‘Olympus Has Fallen’ Review


Film Pulse Score

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Release Date: March 22, 2013
MPAA Rating: R
Film Pulse Score: 6/10

Let the siege of 1600 Pennsylvania Avenue begin!  This year features no less then three films that involve the take over of the White House by terrorist forces.  In June, Roland Emmerich’s White House Down follows a Secret Service agent who must save the President of the United States.  In next week’s G.I. Joe: Retaliation, COBRA takes control of the White House and it’s up to the Joes to save the President of the United States.  However, first out of the gate is Antonine Fuqua’s Olympus Has Fallen wherein a former Secret Service agent is tasked with saving the President of the United States.    Similar to the years of volcanoes and asteroids, the first film sets the tone for the rest that follows.   Will the former be better than the latter or will be the other way around?   Olympus Has Fallen is off to a somewhat shaky but decent start.

This is a Die Hard/Air Force One/24 mash up that takes place in the White House.  You have your lone hero, a President held hostage and a race against the clock.   It’s fairly formulaic and unoriginal but in the hands of Fuqua it surprisingly does work in a way.   This film feels more like a Die Hard film than A Good Day to Die Hard could ever hope to be.  It doesn’t hide from its roots and you may snicker at the blatant Die Hard/Air Force One moments that come up from time to time.  One example is when our hero has a run in with one of the villains that plays very much like the first meeting of McClane and Gruber.    Fuqua is able to keep a decent pace that despite having many action scenes that seem to end before they start the film is never dull.  The highlight of the film is the siege of the White House.  It is a symphony of blood-shed and explosions that continues to escalate from one event to the next.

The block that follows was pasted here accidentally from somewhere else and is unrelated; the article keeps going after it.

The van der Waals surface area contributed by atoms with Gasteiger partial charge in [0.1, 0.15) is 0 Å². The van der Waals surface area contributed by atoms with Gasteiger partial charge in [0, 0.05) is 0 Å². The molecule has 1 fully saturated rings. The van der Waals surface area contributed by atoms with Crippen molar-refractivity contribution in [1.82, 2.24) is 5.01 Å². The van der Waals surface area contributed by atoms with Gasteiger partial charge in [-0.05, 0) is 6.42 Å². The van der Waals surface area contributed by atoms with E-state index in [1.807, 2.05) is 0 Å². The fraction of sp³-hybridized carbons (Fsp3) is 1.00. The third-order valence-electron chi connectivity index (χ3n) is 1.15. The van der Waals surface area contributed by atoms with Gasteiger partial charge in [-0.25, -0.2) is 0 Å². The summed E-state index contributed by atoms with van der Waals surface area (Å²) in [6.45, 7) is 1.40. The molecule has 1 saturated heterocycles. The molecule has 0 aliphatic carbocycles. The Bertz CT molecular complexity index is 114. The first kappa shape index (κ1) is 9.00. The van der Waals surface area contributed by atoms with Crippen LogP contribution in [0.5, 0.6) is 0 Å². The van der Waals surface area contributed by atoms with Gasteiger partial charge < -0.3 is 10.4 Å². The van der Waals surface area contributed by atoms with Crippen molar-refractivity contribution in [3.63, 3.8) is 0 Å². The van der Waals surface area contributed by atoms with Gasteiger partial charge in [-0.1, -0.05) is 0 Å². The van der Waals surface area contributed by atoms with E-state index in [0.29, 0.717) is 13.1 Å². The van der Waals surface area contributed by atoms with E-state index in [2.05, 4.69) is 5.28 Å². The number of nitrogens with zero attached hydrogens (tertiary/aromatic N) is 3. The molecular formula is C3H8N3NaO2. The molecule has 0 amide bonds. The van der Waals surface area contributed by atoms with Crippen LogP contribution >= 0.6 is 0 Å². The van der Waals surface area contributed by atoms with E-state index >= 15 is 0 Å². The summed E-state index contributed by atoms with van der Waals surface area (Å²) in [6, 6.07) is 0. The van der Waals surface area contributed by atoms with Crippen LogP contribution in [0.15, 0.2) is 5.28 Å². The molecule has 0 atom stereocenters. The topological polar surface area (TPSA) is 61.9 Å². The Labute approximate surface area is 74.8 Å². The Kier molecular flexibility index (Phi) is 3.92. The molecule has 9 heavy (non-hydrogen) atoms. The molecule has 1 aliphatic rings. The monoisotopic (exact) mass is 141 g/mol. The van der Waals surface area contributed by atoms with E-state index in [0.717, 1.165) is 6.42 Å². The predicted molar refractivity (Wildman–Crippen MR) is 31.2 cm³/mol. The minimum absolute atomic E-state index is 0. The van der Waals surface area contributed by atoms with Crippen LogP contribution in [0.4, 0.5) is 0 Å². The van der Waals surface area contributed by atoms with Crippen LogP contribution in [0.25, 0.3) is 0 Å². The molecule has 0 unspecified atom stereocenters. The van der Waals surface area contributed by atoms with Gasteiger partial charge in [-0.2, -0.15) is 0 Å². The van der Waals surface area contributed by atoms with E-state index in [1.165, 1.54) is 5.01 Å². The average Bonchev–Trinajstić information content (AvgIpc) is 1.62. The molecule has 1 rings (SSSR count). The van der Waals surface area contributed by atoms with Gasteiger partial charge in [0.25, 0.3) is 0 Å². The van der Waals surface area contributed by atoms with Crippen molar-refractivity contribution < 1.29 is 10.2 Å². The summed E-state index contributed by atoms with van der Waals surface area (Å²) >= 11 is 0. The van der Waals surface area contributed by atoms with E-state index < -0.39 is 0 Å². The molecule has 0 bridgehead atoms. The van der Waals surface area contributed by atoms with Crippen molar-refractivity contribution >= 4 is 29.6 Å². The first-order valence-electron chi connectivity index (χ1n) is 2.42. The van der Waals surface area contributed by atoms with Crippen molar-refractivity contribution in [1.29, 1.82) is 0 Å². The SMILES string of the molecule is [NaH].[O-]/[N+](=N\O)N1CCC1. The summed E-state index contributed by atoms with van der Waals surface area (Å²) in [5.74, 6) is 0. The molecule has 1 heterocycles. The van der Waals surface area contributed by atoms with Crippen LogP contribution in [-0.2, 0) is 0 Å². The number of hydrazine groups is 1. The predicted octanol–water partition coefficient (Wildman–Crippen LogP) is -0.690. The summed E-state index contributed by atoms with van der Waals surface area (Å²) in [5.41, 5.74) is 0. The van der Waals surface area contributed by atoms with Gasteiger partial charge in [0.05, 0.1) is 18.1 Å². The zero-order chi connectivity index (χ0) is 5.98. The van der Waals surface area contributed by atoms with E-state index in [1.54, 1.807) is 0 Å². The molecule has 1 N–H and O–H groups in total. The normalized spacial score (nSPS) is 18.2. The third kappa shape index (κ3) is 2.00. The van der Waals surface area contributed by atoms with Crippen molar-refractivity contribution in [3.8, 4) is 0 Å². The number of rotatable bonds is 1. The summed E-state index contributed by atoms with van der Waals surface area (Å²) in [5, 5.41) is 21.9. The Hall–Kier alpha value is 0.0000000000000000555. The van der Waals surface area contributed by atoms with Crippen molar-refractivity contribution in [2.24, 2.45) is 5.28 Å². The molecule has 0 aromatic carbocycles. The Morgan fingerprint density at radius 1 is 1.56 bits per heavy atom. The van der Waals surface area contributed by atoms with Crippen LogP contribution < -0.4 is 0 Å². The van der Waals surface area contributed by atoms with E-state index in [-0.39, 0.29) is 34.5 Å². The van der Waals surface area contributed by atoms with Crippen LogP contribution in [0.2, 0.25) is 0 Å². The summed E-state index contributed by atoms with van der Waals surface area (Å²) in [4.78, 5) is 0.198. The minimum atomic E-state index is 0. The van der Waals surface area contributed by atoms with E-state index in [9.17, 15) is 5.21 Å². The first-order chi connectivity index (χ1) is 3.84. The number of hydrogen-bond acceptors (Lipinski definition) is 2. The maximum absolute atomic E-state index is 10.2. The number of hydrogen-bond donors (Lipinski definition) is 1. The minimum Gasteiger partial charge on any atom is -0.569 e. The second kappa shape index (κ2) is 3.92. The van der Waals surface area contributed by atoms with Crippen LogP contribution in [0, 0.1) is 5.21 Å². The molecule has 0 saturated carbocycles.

While cut from the same cloth as Die Hard the film plays like a film version of 24 less the ticking clock.  On screen text appears noting the time and also appears to name the key players like the Vice President or the Secretary of State.   All that was missing was Jack Bauer.  As written it did seem like they were trying to make Banning the Secret Service equivalent of John McClane.  The one-liners were probably thrown in to add some levity to the proceedings but they were ultimately forgettable.

When dealing with a formulaic action film it does help to have a cast to at least elevate the material.   Fortunately Fuqua has gathered an all-star cast that does just that.  Gerard Butler is solid as Banning, a one-man wrecking machine who really is a badass.  Aaron Eckert is fine as the President yet reminiscent of Ford’s President Marshall.  Rick Yune fairs better here as the villain then he did in the Bond film Die Another Day.  Throw in Melissa Leo, Morgan Freeman, Robert Forster, Angela Bassett and you have a pretty convincing set of characters.   Melissa Leo is a stand out.  Unfortunately, one actor’s appearance early in the film pretty much telegraphed his involvement later on and it turns out was the weakest part of the film.    The characters, despite their familiarity, are engaging thanks in part to the actors.   If you couldn’t buy the actors in their roles this probably could have been as bad as that McClane film in Russia.

Overall, despite its flaws the film still works.  Action fans will eat it up and the less discerning of audiences will likely enjoy it.    You clearly want to check your brain at the door otherwise you may find yourself picking up on plot holes of which there are quite a few.   If it weren’t such a cookie-cutter product this probably would have been a much better film but when you can out Die Hard the latest Die Hard well that’s saying something.

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